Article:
I’m right there in the middle of a sunflower garden,
Hoping there are no funeral songs today,
While I gather petals and camouflage them into roses,
Pitching my voice as collateral to the collision of each flower stem.
At a pause of my breath,
It suddenly feels that isn’t me,
It jolts through me like a magnetized set of visuals interjected in my head,
It rewinds with aggression and shows me a desolate land of caskets,
Drawing me to feel the horrific bellows of the dead,
They strangle me for my audience to entertain their regrets.
In another flash of a nudge,
I’m taken to my mother’s kitchen,
She stirs a lump of flour on the pan and invites me for breakfast,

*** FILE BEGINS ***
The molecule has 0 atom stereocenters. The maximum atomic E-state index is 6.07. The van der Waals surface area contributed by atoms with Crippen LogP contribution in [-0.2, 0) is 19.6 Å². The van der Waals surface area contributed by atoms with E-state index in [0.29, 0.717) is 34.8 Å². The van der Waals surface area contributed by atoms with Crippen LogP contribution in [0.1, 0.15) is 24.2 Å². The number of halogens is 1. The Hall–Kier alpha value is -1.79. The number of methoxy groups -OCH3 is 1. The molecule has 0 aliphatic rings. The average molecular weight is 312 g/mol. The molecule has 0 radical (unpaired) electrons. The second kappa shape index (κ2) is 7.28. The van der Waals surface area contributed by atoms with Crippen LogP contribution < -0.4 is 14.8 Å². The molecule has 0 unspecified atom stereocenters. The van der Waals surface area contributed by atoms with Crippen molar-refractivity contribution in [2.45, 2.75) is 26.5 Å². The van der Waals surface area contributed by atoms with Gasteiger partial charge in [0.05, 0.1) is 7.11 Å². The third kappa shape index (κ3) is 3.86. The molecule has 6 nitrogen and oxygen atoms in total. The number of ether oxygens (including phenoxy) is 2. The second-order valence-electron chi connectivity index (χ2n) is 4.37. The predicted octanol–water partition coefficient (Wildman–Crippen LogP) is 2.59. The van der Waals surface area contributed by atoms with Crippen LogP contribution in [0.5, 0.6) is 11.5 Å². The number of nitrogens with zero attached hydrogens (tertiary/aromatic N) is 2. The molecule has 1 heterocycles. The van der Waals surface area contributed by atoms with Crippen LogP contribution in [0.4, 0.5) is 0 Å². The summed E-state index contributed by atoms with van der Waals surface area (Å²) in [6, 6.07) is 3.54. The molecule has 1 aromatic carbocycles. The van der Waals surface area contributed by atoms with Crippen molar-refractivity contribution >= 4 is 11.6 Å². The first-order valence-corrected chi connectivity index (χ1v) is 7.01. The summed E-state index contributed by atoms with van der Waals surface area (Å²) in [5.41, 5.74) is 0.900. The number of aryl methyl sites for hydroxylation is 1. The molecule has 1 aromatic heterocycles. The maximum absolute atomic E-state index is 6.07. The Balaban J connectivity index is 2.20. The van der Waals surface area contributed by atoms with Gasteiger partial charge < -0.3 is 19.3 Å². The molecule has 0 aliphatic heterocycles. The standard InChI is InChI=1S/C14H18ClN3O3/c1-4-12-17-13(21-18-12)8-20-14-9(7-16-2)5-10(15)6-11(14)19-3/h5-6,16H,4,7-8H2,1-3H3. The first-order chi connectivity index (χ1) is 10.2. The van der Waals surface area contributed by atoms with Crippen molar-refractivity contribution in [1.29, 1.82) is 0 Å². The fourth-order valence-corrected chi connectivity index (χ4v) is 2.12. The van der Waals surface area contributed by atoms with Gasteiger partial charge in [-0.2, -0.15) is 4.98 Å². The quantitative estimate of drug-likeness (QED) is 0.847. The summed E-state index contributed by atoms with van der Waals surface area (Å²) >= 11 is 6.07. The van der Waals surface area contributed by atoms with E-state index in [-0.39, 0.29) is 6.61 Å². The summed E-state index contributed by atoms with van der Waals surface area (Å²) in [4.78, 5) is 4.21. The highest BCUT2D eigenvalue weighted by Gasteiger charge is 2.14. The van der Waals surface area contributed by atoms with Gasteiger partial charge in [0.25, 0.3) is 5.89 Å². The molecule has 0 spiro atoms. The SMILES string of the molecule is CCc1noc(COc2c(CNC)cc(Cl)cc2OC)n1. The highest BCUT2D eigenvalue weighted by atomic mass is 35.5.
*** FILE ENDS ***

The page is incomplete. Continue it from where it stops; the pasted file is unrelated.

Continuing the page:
And in the most adorable winkle, she tells me reality will be fine.
Idris writes from Northern Nigeria, West Africa, and is currently pursuing a bachelor's degree in Agriculture at the University of Ilorin. He writes poetry and prose and has a keen interest in journalistic writing. Asides from writing, Idris derives pleasure in speaking and just exploring the artistic values embedded in life's animate and inanimate features.